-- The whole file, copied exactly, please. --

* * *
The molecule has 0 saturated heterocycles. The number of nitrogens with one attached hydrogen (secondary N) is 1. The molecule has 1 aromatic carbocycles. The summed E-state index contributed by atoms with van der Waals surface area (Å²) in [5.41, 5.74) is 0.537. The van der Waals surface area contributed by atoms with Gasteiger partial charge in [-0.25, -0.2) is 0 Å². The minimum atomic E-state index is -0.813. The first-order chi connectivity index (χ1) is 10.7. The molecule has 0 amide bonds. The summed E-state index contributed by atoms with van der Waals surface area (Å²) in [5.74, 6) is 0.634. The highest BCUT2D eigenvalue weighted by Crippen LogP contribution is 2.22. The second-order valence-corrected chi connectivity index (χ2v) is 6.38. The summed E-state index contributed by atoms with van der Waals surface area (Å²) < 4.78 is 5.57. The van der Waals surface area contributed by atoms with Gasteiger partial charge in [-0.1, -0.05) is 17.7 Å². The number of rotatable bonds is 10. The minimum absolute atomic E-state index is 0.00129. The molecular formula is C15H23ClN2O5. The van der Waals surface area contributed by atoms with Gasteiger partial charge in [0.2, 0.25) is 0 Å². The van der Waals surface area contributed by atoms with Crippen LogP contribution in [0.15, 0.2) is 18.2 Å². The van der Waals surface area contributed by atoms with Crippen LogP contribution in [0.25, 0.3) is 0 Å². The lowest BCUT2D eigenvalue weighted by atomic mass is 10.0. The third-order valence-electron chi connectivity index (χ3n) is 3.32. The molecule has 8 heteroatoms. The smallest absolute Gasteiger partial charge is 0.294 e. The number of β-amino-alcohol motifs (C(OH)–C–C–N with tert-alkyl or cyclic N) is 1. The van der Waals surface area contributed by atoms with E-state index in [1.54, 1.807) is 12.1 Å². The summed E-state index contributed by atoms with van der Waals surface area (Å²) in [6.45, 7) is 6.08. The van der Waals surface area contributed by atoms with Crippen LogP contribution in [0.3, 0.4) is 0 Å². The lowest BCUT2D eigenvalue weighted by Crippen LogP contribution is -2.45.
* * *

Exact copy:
The molecule has 0 saturated heterocycles. The number of nitrogens with one attached hydrogen (secondary N) is 1. The molecule has 1 aromatic carbocycles. The summed E-state index contributed by atoms with van der Waals surface area (Å²) in [5.41, 5.74) is 0.537. The van der Waals surface area contributed by atoms with Gasteiger partial charge in [-0.25, -0.2) is 0 Å². The minimum atomic E-state index is -0.813. The first-order chi connectivity index (χ1) is 10.7. The molecule has 0 amide bonds. The summed E-state index contributed by atoms with van der Waals surface area (Å²) in [5.74, 6) is 0.634. The highest BCUT2D eigenvalue weighted by Crippen LogP contribution is 2.22. The second-order valence-corrected chi connectivity index (χ2v) is 6.38. The summed E-state index contributed by atoms with van der Waals surface area (Å²) < 4.78 is 5.57. The van der Waals surface area contributed by atoms with Gasteiger partial charge in [-0.1, -0.05) is 17.7 Å². The number of rotatable bonds is 10. The minimum absolute atomic E-state index is 0.00129. The molecular formula is C15H23ClN2O5. The van der Waals surface area contributed by atoms with Gasteiger partial charge in [0.2, 0.25) is 0 Å². The van der Waals surface area contributed by atoms with Crippen LogP contribution in [0.15, 0.2) is 18.2 Å². The van der Waals surface area contributed by atoms with Crippen LogP contribution in [0.25, 0.3) is 0 Å². The lowest BCUT2D eigenvalue weighted by atomic mass is 10.0. The third-order valence-electron chi connectivity index (χ3n) is 3.32. The molecule has 8 heteroatoms. The smallest absolute Gasteiger partial charge is 0.294 e. The number of β-amino-alcohol motifs (C(OH)–C–C–N with tert-alkyl or cyclic N) is 1. The van der Waals surface area contributed by atoms with E-state index in [1.54, 1.807) is 12.1 Å². The summed E-state index contributed by atoms with van der Waals surface area (Å²) in [6.45, 7) is 6.08. The van der Waals surface area contributed by atoms with Crippen LogP contribution in [0.3, 0.4) is 0 Å². The lowest BCUT2D eigenvalue weighted by Crippen LogP contribution is -2.45.